One of the things that typifies a Call of Duty game is the fact that it’s really three games on one disk, each of them a fully realized experience that could almost be a release all on its own. This year’s installment, Infinite Warfare, is no different, and while multiplayer usually dominates the conversation, I’d like to urge players to give what I consider the best and most fully realized campaign mode of the entire franchise a chance.

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Infinity Ward has basically given us Battlestar Galactica mashed up with Halo, and, well, Call of Duty. Mankind has gone interplanetary, at least within our solar system, and Earth’s colonies have coalesced into a highly militarized faction that calls itself the Settlement Defense Front. It’s a tight blend of narrative exposition and well executed set pieces, and Infinite Warfare poses an interesting take on our future, especially in light of recent headlines regarding advances in spaceflight and colonization of other planets in our solar system. Equally stunning is the level quality and variation of gameplay; action is split between “boots-on-the-ground” gunplay and the Jackal’s arial/space combat, often seamlessly transitioning between the two. Space combat is surprisingly gratifying, whether you are engaging in one-on-one dogfighting against enemy aces or taking down destroyers and capital ships. The non-linear story progression works well with the setting, giving the player a holographic map of the solar system to select main story missions and side missions. Some of the side missions are surprisingly good, with one dropping you off in an asteroid field with a sniper rifle. It was quite honestly the moment I realized this campaign was something special. Side missions aren’t just fun, though; they always yield a very useful upgrade to either your Jackal or your gear. I can’t imagine I would have had as much fun taking down enemy destroyers without the cannon upgrade I got for my ship after one mission. The main storyline is about average length for a Call of Duty game- roughly 6-8 hours, and the third act goes in some unexpected directions. By the end of the game I caught myself missing some of the characters that didn’t make it and wondering where the story would go next.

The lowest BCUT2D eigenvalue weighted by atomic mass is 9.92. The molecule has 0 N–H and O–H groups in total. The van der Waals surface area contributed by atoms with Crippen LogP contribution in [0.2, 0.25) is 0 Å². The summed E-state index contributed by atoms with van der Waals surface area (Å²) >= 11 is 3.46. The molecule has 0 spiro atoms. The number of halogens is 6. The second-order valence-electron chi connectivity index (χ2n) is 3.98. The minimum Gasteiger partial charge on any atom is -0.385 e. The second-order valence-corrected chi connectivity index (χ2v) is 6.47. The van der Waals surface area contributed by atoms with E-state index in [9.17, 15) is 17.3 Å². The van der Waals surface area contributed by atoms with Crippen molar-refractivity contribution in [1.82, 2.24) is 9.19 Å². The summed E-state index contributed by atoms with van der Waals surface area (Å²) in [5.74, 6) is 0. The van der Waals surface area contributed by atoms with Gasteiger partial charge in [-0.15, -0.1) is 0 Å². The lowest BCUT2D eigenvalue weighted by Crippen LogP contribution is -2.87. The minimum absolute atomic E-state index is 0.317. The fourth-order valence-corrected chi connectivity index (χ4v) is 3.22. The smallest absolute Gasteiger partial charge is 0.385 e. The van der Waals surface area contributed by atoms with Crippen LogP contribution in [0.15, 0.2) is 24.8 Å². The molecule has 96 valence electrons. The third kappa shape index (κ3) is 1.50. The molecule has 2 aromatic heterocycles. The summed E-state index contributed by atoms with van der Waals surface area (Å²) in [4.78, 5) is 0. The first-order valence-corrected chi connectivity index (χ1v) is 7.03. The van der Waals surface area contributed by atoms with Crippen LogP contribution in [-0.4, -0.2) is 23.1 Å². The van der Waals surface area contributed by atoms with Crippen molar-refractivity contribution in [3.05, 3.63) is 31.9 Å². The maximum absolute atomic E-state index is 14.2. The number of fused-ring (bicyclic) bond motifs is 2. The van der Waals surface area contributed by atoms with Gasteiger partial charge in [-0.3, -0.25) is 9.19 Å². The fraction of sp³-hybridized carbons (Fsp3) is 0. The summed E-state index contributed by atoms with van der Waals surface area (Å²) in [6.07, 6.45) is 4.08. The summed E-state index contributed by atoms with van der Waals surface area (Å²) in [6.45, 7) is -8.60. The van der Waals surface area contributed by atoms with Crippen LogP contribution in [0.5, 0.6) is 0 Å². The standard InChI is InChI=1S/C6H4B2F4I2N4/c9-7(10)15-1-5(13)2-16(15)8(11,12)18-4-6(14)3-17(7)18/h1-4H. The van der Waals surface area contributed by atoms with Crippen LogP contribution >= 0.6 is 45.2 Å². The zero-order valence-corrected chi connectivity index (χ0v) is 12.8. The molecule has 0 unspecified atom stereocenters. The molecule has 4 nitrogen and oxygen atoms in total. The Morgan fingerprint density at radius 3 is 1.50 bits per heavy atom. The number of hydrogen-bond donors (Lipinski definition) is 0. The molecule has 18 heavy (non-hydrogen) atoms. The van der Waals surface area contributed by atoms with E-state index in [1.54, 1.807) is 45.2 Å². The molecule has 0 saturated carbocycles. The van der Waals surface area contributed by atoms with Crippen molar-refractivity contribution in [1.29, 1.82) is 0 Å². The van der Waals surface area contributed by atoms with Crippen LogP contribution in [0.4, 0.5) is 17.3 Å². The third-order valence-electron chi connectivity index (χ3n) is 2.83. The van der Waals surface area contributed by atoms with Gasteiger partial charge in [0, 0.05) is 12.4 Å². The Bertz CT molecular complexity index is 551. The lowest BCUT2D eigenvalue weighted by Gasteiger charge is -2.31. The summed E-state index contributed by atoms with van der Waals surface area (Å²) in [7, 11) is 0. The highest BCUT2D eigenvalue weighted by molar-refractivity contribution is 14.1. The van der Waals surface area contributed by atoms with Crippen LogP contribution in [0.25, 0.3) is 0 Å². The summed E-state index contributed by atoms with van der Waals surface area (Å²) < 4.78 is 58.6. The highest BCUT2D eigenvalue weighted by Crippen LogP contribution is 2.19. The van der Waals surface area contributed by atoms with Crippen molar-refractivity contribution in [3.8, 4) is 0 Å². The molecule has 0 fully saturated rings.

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If you’re hoping that some of the more compelling gameplay elements of the campaign carry over to competitive multiplayer (and you will be after you play the campaign), you’ll be very disappointed. With no aerial combat and no zero-G combat with grapplers, there’s only the barest connective tissue between the two modes. If you’re expecting an incremental progression from Black Ops III multiplayer, however, you’ll be very happy, as Infinite Warfare builds on its predecessor with tweaks and advances to the formula in its own direction enough to keep things fresh. Thrust jumps, sliding, and wall running are all brought over from Black Ops III, along with standard staples of the series like scorestreaks. The core playing style hasn’t changed much, though there are a few new match modes. My favorite new mode was Defender, a clone of Halo’s Oddball, where players are supposed to capture the ball drone and hold onto it for points. Staples like Kill Confirmed, Domination, and Hardpoint are all present, and in all there are a whopping nineteen modes to choose from. All twelve of the multiplayer maps are visually stunning, with standouts set against exotic sci-fi backdrops like a black hole (Mayday) or an interplanetary shipyard (skydock).